How to Calculate the January Tax Bill
Last updated on September 25th, 2019 at 4:18 am
Read on to view an example that illustrates how a self-employed person would calculate the tax payment due on 31st January 2019. This is particularly useful for those studying for the CII R03, R06, AF1 and AF5 exams.
THIS ARTICLE IS RELEVANT TO EXAMINABLE TAX YEAR 2018/19.
As we head towards December and our thoughts move increasingly towards tinsel, turkeys and whether our Christmas jumper will do for another year, some of us may also be thinking of the dreaded January tax bill that arrives around the same time as the post-seasonal credit card bill…
The self-employed are only too familiar with the January ‘tax blues’ and the prospect of having the first payment of account to pay for the current tax year as well as the balancing payment that’s due for the previous tax year.The self-employed are only too familiar with the January ‘tax blues’. Here's how to calculate just how big your January tax headache's going to be! Click To Tweet
Let’s look at an example:
Joe had a tax bill in 2016/17 of £14,000 and in 2017/2018 of £16,000. Let’s estimate that his tax bill for 2018/2019 will be £20,000.
What will his tax payment be on 31st January 2019?
Firstly, we need to consider the balancing payment for the tax year 2017/18. By the 31st January 2018 and by the 31st July 2018 he will have made two payments on account totalling £14,000 (100% of the 2016/17 tax year). He will owe the difference between the £14,000 he’s paid and the £16,000 he actually owes for 2017/18 so his balancing payment will be £2,000.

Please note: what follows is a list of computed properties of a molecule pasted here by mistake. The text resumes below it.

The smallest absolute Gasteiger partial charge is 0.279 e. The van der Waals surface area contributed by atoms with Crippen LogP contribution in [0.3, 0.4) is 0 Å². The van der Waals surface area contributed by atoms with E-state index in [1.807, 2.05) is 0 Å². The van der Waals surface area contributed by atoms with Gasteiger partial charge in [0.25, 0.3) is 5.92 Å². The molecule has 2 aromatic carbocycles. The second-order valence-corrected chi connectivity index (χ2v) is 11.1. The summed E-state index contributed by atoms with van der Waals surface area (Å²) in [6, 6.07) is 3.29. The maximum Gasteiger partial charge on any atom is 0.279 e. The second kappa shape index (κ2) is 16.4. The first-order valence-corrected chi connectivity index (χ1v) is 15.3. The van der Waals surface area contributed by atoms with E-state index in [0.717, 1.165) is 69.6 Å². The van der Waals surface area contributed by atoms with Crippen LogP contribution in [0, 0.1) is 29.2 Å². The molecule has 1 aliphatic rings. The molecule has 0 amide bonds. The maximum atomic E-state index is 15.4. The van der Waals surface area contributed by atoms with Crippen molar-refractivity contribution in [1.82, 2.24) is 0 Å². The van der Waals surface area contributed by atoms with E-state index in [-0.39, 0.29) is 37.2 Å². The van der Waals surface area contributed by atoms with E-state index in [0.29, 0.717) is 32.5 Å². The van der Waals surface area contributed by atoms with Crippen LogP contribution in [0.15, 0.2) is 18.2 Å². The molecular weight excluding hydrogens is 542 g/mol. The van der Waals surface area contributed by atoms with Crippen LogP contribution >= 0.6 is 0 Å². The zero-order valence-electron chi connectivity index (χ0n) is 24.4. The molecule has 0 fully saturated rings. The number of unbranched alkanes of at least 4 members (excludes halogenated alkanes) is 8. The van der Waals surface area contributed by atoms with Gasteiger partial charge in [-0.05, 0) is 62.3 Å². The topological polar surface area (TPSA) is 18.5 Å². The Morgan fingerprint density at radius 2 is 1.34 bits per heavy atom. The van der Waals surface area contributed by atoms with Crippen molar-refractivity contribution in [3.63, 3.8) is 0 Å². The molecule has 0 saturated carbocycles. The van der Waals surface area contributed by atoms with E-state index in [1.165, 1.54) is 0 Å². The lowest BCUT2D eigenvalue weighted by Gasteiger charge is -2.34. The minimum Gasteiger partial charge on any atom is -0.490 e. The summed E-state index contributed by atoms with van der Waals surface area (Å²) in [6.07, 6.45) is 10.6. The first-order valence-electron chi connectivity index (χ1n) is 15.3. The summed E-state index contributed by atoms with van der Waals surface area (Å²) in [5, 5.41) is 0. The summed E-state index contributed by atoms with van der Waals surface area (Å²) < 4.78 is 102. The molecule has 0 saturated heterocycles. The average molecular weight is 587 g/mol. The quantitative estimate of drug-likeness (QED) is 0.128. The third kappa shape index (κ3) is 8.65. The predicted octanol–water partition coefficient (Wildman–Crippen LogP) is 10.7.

He also has to pay the first payment on account for the current tax year, ie 2018/19. This figure is based on 50% of the previous year’s tax bill – ie 50% of £16,000 which is £8,000.
But it doesn’t end there. He will also have to pay his Class 2 flat rate National Insurance Contributions (NICs) and the balance of his Class 4 NICs, which are paid as a percentage of annual taxable profits. In addition, if he has made any capital gains in 2017/18, any tax on these also has to be paid on 31st January 2019.
All in all, January can be an expensive month for the self-employed who must remember also that since January 2018, HMRC no longer accepts payment by personal credit card.
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